The (Probably) Helpful Guide to Admissions for the Average, Hopeless Student

Troi Metzger, Writer and Staff

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Hey guys, I’m currently a senior at Rio Mesa…for anyone wondering…and have survived
the college application process. Really, it’s not too hard of a feat if you stay on top of it. The ‘it’
being what I’m going to list later in this article. Anyways, just to make a disclaimer: all of the
following is from my experience, and not an official ‘This is the ONLY way to finish this
Now, getting down to it. The following is primarily for 4-year universities.
1. Grades/GPA do matter (sorry for stating the obvious) to many universes. While
Freshman and Senior year are important —yes, they are — many universities primarily
look at Sophomore and Junior year. However all four years of high school contribute to
your GPA, which can be selective at some universities.
2. Try to have some steady extracurricular activities. This can be either inside or outside of
school, in areas such as work, internships, clubs, arts, sports, etc. For extra points, many
universities like to see that you have leadership positions in these activities. For even
more brownie points, some more selective universities like extracurricular activities in
the area you plan to major in (ex: major in Art, be in Art club), this is more difficult
because it is normal for students to not know which fields they want to enter. Keep in
mind many universities do not count activities done only before high school.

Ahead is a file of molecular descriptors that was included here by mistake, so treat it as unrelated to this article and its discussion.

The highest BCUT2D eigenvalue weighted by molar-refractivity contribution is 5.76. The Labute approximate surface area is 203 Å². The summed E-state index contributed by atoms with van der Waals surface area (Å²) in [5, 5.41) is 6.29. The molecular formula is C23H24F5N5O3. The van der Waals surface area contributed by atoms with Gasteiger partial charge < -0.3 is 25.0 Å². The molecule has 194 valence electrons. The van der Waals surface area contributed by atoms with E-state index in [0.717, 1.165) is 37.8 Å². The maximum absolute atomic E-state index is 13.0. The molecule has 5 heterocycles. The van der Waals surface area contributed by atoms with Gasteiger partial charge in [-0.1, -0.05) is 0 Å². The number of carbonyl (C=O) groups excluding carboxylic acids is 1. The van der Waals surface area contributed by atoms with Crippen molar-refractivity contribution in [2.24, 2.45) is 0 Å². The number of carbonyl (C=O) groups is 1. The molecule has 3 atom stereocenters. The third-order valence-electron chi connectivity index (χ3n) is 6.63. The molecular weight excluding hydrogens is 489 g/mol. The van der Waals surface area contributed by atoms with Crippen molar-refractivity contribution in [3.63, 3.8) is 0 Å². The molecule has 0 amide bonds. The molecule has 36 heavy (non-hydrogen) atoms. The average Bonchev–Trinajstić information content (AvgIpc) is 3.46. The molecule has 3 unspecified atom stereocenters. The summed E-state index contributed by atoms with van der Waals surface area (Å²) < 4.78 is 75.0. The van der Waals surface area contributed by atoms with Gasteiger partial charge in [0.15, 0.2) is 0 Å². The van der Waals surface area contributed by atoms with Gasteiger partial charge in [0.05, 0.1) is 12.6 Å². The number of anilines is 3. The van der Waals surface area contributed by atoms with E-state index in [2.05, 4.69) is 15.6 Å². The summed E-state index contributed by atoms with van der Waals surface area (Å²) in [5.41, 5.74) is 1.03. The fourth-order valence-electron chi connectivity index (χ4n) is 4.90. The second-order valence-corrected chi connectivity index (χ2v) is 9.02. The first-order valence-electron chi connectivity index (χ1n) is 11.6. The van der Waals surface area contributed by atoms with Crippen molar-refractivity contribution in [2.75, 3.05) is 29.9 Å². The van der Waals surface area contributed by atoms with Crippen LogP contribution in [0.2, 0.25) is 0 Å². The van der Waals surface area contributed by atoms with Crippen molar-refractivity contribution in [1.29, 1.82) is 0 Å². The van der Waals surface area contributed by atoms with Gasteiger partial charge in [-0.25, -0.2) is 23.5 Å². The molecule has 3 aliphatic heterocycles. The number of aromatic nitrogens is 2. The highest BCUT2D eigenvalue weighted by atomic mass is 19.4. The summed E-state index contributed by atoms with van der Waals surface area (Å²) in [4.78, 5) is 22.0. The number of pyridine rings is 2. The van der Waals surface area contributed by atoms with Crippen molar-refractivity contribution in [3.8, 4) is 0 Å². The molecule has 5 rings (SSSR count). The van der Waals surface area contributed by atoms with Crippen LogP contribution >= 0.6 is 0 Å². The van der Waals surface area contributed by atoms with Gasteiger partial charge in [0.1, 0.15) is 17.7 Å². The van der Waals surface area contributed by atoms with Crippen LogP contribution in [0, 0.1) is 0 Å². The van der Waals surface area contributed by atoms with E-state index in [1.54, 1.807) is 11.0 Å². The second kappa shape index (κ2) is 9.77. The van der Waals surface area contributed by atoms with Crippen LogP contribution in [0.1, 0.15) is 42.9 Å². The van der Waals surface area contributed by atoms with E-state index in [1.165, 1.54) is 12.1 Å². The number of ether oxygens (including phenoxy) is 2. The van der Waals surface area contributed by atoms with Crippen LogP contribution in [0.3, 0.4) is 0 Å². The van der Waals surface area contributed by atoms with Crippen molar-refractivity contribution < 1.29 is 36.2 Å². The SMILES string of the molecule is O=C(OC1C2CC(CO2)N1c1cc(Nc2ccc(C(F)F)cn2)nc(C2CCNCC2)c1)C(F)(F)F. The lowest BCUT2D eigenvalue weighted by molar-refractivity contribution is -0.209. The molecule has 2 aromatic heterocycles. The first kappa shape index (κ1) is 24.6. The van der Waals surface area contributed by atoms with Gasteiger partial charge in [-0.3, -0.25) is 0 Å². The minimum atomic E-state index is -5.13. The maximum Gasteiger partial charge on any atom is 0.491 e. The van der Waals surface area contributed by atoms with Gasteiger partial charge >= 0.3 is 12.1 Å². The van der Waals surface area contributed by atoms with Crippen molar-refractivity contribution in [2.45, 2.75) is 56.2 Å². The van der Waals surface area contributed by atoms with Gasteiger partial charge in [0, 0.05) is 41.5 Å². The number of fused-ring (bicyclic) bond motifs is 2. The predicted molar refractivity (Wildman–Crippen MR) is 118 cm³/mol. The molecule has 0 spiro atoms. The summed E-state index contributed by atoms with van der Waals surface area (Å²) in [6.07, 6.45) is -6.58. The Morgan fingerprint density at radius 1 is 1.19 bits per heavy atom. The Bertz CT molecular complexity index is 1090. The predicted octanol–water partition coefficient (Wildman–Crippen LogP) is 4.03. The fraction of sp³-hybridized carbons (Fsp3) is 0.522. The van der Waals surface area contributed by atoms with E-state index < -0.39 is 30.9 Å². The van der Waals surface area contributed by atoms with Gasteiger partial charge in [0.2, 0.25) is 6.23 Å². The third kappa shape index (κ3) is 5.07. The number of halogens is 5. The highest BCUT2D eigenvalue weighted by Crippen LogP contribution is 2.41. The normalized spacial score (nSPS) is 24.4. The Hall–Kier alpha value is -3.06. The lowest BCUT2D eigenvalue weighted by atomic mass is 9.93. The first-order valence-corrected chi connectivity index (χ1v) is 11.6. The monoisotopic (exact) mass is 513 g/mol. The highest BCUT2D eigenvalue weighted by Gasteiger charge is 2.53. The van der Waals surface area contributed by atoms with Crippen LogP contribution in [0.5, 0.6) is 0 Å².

3. Volunteer. This might seem difficult for students who haven’t been involved in volunteer
work before, but it’s actually very easy. You can join clubs at school (such as CSF, Key
Club, and many others) that offer group volunteer activities locally. Or you can look
separately for local areas that take volunteers like the library, hospital, food pantry. While
volunteering isn’t necessary — remember this is all my advice — it will definitely help
your application, especially at selective universities and for scholarships. In my
experience, it’s beneficial to have minimum 1 and maximum 7 places where you put in
more than one session. This way on applications, when there are only, say, five slots for
volunteer experience you are able to show consistency, dedication, and hard work
through your multiple hours and long time period of contribution. This is really best case

scenario however, and any sort of beneficial volunteering experience makes you more
4. Standardized testing, such a pain really, but, alas, necessary in the USA. In my
experience, the ACT and/or SAT (with Writing/Essay portion) are what is required by
many universities. Mostly, they require only one of the two tests, so choose your best.
What I recommend strongly for these is to STUDY. And I sympathize with you because
it isn’t exactly fun, but it’s worth it. Trust me. Many people I know, including myself,
take both tests, see whichever we do better on or understand more, and take the favored
one again after more studying. It is possible to take these tests tons of times if you wish,
but there are some drawbacks of repetitive testing. 1. It takes up so much time 2. It takes
up so much money 3. You just really don’t want to after a point 4. THE IMPORTANT
RUMOR, is that some universities judge after too many tests are taken. Who knows if
this is true, it sounds true, because it makes it more difficult for us, and that makes sense.
The maximum amount of testing per test I recommend is three. So, if you must, three
SAT and three ACT. But do what you want, this is just advice. Some places to find
resources for studying are: the library, upperclassmen, online, and Narnia. Don’t​ ​forget
to send these scores to the colleges you are applying to, they don’t automatically send.
Note: I am not sure if this is the case for international students as well.
5. Essays. Be specific with them on the application. Not all universities require these, but for the
ones that do they often aren’t all that intimidating. My best advice is to just write it,